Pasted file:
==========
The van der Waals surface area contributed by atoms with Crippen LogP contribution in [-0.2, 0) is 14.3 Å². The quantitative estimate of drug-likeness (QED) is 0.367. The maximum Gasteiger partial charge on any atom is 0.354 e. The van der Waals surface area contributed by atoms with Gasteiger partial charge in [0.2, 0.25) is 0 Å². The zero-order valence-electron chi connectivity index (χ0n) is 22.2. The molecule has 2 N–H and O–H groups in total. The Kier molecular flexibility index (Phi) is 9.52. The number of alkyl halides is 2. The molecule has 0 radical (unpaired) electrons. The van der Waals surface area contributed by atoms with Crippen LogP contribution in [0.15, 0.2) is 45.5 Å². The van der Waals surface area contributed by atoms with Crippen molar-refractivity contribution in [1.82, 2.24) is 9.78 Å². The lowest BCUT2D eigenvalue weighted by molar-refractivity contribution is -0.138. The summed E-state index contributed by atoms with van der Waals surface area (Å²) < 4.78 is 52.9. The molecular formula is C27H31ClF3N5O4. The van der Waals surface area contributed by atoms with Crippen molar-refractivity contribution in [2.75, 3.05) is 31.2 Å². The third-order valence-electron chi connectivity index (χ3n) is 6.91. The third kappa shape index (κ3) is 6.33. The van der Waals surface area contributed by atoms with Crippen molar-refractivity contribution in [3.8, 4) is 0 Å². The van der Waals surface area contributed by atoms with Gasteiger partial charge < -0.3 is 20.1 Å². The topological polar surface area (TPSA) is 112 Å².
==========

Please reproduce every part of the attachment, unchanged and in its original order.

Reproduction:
The van der Waals surface area contributed by atoms with Crippen LogP contribution in [-0.2, 0) is 14.3 Å². The quantitative estimate of drug-likeness (QED) is 0.367. The maximum Gasteiger partial charge on any atom is 0.354 e. The van der Waals surface area contributed by atoms with Gasteiger partial charge in [0.2, 0.25) is 0 Å². The zero-order valence-electron chi connectivity index (χ0n) is 22.2. The molecule has 2 N–H and O–H groups in total. The Kier molecular flexibility index (Phi) is 9.52. The number of alkyl halides is 2. The molecule has 0 radical (unpaired) electrons. The van der Waals surface area contributed by atoms with Crippen LogP contribution in [0.15, 0.2) is 45.5 Å². The van der Waals surface area contributed by atoms with Crippen molar-refractivity contribution in [1.82, 2.24) is 9.78 Å². The lowest BCUT2D eigenvalue weighted by molar-refractivity contribution is -0.138. The summed E-state index contributed by atoms with van der Waals surface area (Å²) < 4.78 is 52.9. The molecular formula is C27H31ClF3N5O4. The van der Waals surface area contributed by atoms with Crippen molar-refractivity contribution in [2.75, 3.05) is 31.2 Å². The third-order valence-electron chi connectivity index (χ3n) is 6.91. The third kappa shape index (κ3) is 6.33. The van der Waals surface area contributed by atoms with Crippen molar-refractivity contribution in [3.8, 4) is 0 Å². The van der Waals surface area contributed by atoms with Gasteiger partial charge < -0.3 is 20.1 Å². The topological polar surface area (TPSA) is 112 Å².